Shares of Starbucks (Nasdaq: SBUX) advanced about 40 percent in 2013 and have averaged roughly 17 percent annually over the past decade. It’s still an attractive portfolio candidate.
With more than 13,000 stores in the Americas already, it’s reasonable to expect U.S. sales growth to slow. But there’s more to Starbucks. For one thing, it has a strong international presence, with much more room to grow. (It boasts more than 19,000 stores in more than 60 countries.)
Starbucks stores in China, for example, have been enjoying robust sales growth. The company opened 317 new stores there in 2013 and plans to open 750 in 2014. Management and investors have high hopes for India, too, as there has been a very positive customer response to Starbucks’ recent entry there.
Starbucks is also moving beyond coffee. It now owns and offers La Boulange bakery products, Evolution Fresh juices and Teavana teas. With Teavana, management believes that Starbucks can “do for tea what it’s done for coffee” by growing and expanding the tea industry and the tea bar concept while introducing a wide array of handcrafted tea beverages and tea-inspired food.
Meanwhile, Starbucks also offers its wares through supermarkets, and in recent years has introduced its Verismo single-cup espresso machine, its Starbucks Card mobile payment system, and more.
Starbucks stock offers a dividend yield near 1.3 percent, too.
Ask the Fool
Q: What are “defensive” stocks? – R.C., Detroit
A: Defensive stocks are tied to companies whose fortunes don’t fluctuate too much in relation to the economy.
Food, tobacco, energy and pharmaceuticals, for example, are defensive industries. They’re seen as more stable than their “cyclical” counterparts, such as the homebuilding, steel, automobile and airline industries. Cyclical industries aren’t necessarily to be avoided, but expect some bumpiness.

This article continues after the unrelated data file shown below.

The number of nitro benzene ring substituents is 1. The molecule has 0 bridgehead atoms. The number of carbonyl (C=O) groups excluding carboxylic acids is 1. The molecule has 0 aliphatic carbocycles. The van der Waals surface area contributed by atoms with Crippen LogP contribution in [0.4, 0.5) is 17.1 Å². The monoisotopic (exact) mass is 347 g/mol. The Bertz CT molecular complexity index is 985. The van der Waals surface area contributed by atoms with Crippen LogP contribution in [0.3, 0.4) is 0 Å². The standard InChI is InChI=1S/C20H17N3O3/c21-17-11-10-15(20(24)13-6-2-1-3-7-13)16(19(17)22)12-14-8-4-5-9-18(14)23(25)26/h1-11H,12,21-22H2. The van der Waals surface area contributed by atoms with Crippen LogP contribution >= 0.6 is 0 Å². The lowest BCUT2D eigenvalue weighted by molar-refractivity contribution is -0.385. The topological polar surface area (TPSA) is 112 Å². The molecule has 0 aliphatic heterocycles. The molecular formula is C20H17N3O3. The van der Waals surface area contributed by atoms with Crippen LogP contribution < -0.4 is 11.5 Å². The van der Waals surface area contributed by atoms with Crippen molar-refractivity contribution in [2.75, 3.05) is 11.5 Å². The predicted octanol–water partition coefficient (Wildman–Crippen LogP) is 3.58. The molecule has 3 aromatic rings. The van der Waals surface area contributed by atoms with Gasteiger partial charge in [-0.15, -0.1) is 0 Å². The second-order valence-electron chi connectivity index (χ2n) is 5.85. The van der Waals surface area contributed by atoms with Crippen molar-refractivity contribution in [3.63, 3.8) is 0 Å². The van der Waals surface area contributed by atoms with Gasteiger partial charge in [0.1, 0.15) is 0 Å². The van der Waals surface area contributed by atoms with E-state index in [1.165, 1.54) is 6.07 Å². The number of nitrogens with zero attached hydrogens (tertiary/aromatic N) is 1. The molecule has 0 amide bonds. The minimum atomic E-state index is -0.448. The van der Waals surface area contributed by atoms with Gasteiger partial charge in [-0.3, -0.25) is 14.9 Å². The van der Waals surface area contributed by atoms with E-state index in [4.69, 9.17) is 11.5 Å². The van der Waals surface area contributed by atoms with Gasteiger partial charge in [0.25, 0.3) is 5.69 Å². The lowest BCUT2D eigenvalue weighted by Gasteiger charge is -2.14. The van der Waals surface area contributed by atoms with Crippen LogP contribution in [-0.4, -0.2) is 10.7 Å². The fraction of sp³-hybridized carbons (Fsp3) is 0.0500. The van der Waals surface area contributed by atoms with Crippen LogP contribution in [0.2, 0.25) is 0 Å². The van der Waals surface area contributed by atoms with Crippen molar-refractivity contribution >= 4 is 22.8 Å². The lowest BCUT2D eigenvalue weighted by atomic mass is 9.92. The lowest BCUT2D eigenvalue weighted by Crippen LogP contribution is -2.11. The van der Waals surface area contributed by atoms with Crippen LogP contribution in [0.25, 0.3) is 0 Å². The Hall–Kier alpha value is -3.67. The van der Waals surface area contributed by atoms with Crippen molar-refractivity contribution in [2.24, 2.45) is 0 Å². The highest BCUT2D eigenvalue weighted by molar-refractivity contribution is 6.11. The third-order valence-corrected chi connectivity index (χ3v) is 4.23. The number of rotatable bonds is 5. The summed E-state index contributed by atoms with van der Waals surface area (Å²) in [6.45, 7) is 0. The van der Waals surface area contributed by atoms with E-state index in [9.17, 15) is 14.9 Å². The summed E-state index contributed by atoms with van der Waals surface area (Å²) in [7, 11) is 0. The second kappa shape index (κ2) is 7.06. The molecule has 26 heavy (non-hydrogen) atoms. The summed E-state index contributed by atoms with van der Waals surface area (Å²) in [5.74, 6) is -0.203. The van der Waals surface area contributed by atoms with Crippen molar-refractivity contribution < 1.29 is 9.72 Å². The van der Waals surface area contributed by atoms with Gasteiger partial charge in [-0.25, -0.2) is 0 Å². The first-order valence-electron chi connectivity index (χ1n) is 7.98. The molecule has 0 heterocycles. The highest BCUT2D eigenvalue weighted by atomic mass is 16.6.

My dumbest investment
Early in my attempts at investing, I got a flier with information about Bodytel, a developer of wireless telemedical devices. (I don’t think it even exists anymore.) I did no due diligence on the stock. I fell for the hype hook, line and sinker.
I lost almost every cent, but it taught me never to invest without checking up on where I was putting my money, no matter how great an opportunity it seems to be. – L.F., online
The Fool responds: Bodytel was a penny stock and serves as a great example of why such stocks are usually best avoided. Bodytel had a Bluetooth-enabled blood glucose meter to offer, and that might have had many investors intrigued, but an exciting story and prospects are not enough. If an investment seems too good to be true, it very well may be. Great investments generally don’t need people hawking them via fliers.
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